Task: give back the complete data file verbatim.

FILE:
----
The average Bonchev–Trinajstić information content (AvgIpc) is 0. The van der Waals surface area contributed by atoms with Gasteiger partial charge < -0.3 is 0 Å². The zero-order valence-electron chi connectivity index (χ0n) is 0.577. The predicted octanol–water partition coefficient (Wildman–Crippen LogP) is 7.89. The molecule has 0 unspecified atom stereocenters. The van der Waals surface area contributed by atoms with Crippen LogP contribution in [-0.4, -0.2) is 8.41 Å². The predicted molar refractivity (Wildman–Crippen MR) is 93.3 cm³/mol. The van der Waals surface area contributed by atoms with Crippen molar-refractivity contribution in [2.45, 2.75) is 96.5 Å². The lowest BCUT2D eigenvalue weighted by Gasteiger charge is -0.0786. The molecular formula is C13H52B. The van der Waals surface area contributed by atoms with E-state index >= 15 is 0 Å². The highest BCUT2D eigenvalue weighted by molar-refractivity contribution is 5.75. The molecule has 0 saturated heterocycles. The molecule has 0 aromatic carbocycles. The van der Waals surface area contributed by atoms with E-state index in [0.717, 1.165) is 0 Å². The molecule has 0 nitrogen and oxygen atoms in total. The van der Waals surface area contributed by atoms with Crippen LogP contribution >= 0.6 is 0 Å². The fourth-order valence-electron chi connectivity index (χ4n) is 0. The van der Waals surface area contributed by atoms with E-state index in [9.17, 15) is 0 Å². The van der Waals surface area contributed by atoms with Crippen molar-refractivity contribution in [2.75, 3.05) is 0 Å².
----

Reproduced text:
The average Bonchev–Trinajstić information content (AvgIpc) is 0. The van der Waals surface area contributed by atoms with Gasteiger partial charge < -0.3 is 0 Å². The zero-order valence-electron chi connectivity index (χ0n) is 0.577. The predicted octanol–water partition coefficient (Wildman–Crippen LogP) is 7.89. The molecule has 0 unspecified atom stereocenters. The van der Waals surface area contributed by atoms with Crippen LogP contribution in [-0.4, -0.2) is 8.41 Å². The predicted molar refractivity (Wildman–Crippen MR) is 93.3 cm³/mol. The van der Waals surface area contributed by atoms with Crippen molar-refractivity contribution in [2.45, 2.75) is 96.5 Å². The lowest BCUT2D eigenvalue weighted by Gasteiger charge is -0.0786. The molecular formula is C13H52B. The van der Waals surface area contributed by atoms with E-state index >= 15 is 0 Å². The highest BCUT2D eigenvalue weighted by molar-refractivity contribution is 5.75. The molecule has 0 saturated heterocycles. The molecule has 0 aromatic carbocycles. The van der Waals surface area contributed by atoms with E-state index in [0.717, 1.165) is 0 Å². The molecule has 0 nitrogen and oxygen atoms in total. The van der Waals surface area contributed by atoms with Crippen LogP contribution >= 0.6 is 0 Å². The fourth-order valence-electron chi connectivity index (χ4n) is 0. The van der Waals surface area contributed by atoms with E-state index in [9.17, 15) is 0 Å². The van der Waals surface area contributed by atoms with Crippen molar-refractivity contribution in [2.75, 3.05) is 0 Å².